Cagnotti C., Mc Kay F. and Gandolfo D. (2007). Biology and host specificity of Plectonycha correntina Lacordaire (Chrysomelidae), a candidate for the biological control of Anredera cordifolia (Tenore) Steenis (Basellaceae). African Entomology 15: 300-309
The paper described host range testing for Plectonycha correntina Lacordaire (Coleoptera: Chrysomelidae), a proposed biocontrol agent for the Neotropical perennial climber, Anredera cordifolia (Tenore) Steenis (Basellaceae), an environmental weed in Africa and Australasia. Larvae and adults feed on the leaves. The host range was evaluated by no-choice larval survival tests and adult feeding and oviposition choice tests using 16 test plant species. The results indicated that the host range of P. correntina is restricted to the Basellaceae, with A. cordifolia as its primary host, and so P. correntina was considered a safe and promising biocontrol agent for Madeira vine in countries such as Australia and New Zealand where no other Basellaceae occur.

Cullen J.M. (1989). Current problems in host-specificity screening. Pp. 27-36 In: Proceedings of the VII International Symposium on Biological Control of Weeds, E.S. Delfosse (Ed.) CSIRO Publications, Melbourne.

Cullen J.M. (1997). Biological control and impacts on non-target species. Pp. 195-201 In: Proceedings of the 50th New Zealand Plant Protection Conference, M. O'Callaghan (Ed.) New Zealand Plant Protection Society Inc.
Analysis of examples of non-target impacts of weed biological control agents suggested that in most cases impacts are limited, but the potential exists for serious impacts. A risk analysis approach is advocated. Lack of relevant research data is a major problem.

Day M.D. (1999). Continuation trials: their use in assessing the host range of a potential biological control agent. Pp. 11-19 In: Host specificity testing in Australasia: towards improved assays for biological control, T.M. Withers, L. Barton-Brown and J. Stanley (Ed.) CRC for Tropical Pest Management, Brisbane.

Dhileepan K., Lockett C.J., Balu A., Murugesan S., Perovic D.J. and Taylor D.B.J. (2015). Life cycle and host range of Phycita sp. rejected for biological control of prickly acacia in Australia. Journal of Applied Entomology 139: 800-812.

Gerber E., Hinz H.L., Blossey B. and Bacher S. (2004). Two shoot miners as potential biological control agents for garlic mustard: should both be released? Proceedings of the XI International Symposium on Biological Control of Weeds: 108-112
Two shoot-mining weevils, Ceutorhynchus alliariae and C. roberti, both potential biological control agents for Alliaria petiolata in North America, show high temporal and spatial niche overlap. The comparison of attack levels as an indirect estimate of their potential to damage garlic mustard showed that C. alliariae was equally as effective in attacking garlic mustard alone as in combination with C. roberti, infact under experimental conditions, C. alliariae alone reached higher infestation levels than the mixed species but did not result in a higher impact on garlic mustard. Replicated releases of different combinations of the two species would provide a unique opportunity to test the conclusions from our pre-release investigations.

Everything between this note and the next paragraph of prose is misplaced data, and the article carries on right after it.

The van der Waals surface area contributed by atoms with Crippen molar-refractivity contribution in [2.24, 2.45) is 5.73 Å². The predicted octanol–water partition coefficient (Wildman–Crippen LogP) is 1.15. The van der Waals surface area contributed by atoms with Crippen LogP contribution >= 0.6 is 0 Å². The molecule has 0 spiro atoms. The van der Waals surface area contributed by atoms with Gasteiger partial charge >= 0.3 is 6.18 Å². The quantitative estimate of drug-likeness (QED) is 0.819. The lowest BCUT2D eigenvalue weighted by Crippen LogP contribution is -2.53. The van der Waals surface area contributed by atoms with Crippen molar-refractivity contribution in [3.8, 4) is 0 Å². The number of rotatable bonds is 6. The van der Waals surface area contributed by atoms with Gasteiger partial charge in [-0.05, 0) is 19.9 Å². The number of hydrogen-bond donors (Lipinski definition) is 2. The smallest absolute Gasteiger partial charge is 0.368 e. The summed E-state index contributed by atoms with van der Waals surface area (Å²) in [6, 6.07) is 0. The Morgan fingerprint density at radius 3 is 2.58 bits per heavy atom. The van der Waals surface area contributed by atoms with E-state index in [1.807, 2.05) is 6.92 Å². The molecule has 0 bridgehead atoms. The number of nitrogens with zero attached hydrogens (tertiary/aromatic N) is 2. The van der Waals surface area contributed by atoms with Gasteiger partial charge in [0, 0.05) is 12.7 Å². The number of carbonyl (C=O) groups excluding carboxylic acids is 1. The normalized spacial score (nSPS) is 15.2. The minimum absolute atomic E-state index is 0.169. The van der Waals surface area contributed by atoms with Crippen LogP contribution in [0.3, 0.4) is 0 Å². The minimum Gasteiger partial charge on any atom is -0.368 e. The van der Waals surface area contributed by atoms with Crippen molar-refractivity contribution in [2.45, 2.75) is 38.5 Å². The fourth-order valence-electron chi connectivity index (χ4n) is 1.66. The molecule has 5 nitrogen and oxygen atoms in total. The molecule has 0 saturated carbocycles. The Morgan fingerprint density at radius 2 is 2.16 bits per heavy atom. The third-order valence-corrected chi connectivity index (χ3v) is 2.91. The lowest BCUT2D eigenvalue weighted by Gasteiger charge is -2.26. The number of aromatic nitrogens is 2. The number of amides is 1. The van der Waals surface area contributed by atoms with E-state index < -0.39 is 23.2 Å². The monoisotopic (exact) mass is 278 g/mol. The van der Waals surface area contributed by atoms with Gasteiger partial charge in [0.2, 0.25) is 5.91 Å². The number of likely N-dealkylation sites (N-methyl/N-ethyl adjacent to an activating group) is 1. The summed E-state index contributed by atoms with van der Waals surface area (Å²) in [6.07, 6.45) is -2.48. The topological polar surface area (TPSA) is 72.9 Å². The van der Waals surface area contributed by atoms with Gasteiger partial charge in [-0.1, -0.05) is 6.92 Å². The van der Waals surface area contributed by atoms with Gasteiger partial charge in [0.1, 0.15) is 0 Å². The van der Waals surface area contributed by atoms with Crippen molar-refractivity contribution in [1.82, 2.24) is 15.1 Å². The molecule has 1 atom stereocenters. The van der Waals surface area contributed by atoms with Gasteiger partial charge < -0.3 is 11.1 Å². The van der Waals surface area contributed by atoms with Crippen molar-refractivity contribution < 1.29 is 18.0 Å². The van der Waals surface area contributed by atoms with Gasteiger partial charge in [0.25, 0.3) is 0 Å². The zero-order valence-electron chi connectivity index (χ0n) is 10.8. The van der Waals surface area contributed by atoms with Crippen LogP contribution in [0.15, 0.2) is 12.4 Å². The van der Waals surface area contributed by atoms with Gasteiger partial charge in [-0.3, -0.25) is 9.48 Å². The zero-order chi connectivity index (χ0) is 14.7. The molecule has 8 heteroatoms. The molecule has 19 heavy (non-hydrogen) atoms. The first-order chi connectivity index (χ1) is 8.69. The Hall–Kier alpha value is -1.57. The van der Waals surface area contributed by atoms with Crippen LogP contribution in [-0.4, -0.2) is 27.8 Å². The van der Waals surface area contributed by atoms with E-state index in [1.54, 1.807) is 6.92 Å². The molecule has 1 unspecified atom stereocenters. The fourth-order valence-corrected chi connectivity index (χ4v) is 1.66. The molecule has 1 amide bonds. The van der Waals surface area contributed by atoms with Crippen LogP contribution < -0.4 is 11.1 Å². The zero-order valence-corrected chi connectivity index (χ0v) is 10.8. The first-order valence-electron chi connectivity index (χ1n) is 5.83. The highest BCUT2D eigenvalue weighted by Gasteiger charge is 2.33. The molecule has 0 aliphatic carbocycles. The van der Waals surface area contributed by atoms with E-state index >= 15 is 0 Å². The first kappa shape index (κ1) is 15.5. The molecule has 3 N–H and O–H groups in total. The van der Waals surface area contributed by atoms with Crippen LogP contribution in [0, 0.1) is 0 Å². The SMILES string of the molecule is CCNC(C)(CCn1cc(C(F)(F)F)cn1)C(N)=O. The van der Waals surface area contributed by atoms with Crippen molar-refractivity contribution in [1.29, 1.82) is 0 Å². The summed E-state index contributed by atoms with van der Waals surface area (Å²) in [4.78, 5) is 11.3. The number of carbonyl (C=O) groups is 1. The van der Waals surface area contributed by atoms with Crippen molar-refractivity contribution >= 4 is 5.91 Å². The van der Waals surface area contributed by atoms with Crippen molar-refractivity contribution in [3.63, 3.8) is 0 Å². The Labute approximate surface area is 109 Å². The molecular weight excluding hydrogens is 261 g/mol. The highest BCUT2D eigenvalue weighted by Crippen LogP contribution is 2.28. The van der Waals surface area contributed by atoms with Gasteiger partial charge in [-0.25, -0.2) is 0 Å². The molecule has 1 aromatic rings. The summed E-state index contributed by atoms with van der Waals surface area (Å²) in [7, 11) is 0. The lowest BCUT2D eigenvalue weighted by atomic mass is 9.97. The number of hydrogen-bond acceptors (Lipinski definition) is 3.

Grosskopf G., Wilson L.M. and Littlefield J.L. (2008). Host-range investigations of potential biological control agents of alien invasive hawkweeds (Hieracium spp.) in the USA and Canada: an overview. Proceedings of the XII International Symposium on Biological Control of Weeds, La Grande Motte, France, 22-27 April, 2007. pp552-557
Several European Hieracium species, e.g. Hieracium caespitosum Dumort. and Hieracium aurantiacum L., are noxious weeds in North America. A project for the biological control of alien invasive hawkweeds has therefore been initiated in 2000. Five European insect species investigated before their release in New Zealand and two additional gall wasps have been tested on North American test plants. The stolon-tip galling cynipid, Aulacidea subterminalis Niblett (Hym., Cynipidae) proved to be the most specific candidate attacking four Hieracium spp. in the subgenus Pilosella. The authors describe the results of their host-specificity tests.

Hill R.L. (1999). Minimising uncertainty - in support of no-choice tests. Pp. 1-10 In: Host specificity testing in Australasia: towards improved assays for biological control, W.T.M., L. Barton Browne and J. N. Stanley (Ed.) CRC for Tropical Pest Management, Brisbane, Australia.

Marohasy J. (1998). The design and interpretation of host-specificity tests for weed biological control with particular reference to insect behaviour. Biocontrol News and Information 19: 13-20.
Current host specificity procedures are reviewed and a new procedure proposed that takes into account mechanisms known to underlie the behavioural process of host plant finding and acceptance. This minimizes the risk of rejection of safe insect species or the release of potentially unsafe insect species for weed biological control. The period of time between the acceptance of the target weed and lower-ranked plant species by candidate biological control agents, can also be determined. This period may be as important a measure of specificity as the actual number of plant species susceptible to attack.

McEvoy P.B. (1996). Host specificity and biological pest control. BioScience 46: 401-405.
This review of host specificity and biological pest control is set out under the following headings: biological control organisms used to control weeds; biological control organisms used to control arthropods; and other aspects of biological control.

Olckers T. and Borea C. (2009). Assessing the risks of releasing a sap-sucking lace bug, Gargaphia decoris , against the invasive tree Solanum mauritianum in New Zealand. BioControl 54: 143-154
The South American tree Solanum mauritianum Scopoli (Solanaceae), a major environmental weed in South Africa and New Zealand, has been targeted for biological control, with releases of agents restricted to South Africa. The leaf-sucking lace bug, Gargaphia decoris Drake (Tingidae), has become established in South Africa with reports of severe damage. Host-specificity testing was carried out in South Africa in laboratory and open-field trials, with cultivated and native species of Solanum from New Zealand showed that none of the three native New Zealand Solanum species are acceptable as hosts. Some cultivars of S. melongena L. (eggplant) supported feeding, development and oviposition in the no-choice tests. Field trials and risk assessment indicate that the insect has a host range restricted to S. mauritianum. An application for permission to release G. decoris in New Zealand will be submitted to the regulatory authority.